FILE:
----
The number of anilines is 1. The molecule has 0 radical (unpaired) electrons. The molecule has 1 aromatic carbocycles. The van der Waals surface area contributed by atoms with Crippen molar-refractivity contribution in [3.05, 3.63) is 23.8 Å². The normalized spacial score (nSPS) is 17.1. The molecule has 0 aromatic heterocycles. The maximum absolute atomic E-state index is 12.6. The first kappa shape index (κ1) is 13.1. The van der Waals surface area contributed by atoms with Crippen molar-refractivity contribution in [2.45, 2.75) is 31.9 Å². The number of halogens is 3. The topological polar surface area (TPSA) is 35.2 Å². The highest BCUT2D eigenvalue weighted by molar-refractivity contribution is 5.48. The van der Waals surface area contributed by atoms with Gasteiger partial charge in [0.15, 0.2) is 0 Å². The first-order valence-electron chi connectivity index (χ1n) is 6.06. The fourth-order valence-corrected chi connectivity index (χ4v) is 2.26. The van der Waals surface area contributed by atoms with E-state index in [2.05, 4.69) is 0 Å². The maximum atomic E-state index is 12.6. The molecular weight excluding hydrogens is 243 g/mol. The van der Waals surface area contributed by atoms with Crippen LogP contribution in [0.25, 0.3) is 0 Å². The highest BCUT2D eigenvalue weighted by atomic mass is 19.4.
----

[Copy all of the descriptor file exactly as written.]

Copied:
The number of anilines is 1. The molecule has 0 radical (unpaired) electrons. The molecule has 1 aromatic carbocycles. The van der Waals surface area contributed by atoms with Crippen molar-refractivity contribution in [3.05, 3.63) is 23.8 Å². The normalized spacial score (nSPS) is 17.1. The molecule has 0 aromatic heterocycles. The maximum absolute atomic E-state index is 12.6. The first kappa shape index (κ1) is 13.1. The van der Waals surface area contributed by atoms with Crippen molar-refractivity contribution in [2.45, 2.75) is 31.9 Å². The number of halogens is 3. The topological polar surface area (TPSA) is 35.2 Å². The highest BCUT2D eigenvalue weighted by molar-refractivity contribution is 5.48. The van der Waals surface area contributed by atoms with Gasteiger partial charge in [0.15, 0.2) is 0 Å². The first-order valence-electron chi connectivity index (χ1n) is 6.06. The fourth-order valence-corrected chi connectivity index (χ4v) is 2.26. The van der Waals surface area contributed by atoms with E-state index in [2.05, 4.69) is 0 Å². The maximum atomic E-state index is 12.6. The molecular weight excluding hydrogens is 243 g/mol. The van der Waals surface area contributed by atoms with Crippen LogP contribution in [0.25, 0.3) is 0 Å². The highest BCUT2D eigenvalue weighted by atomic mass is 19.4.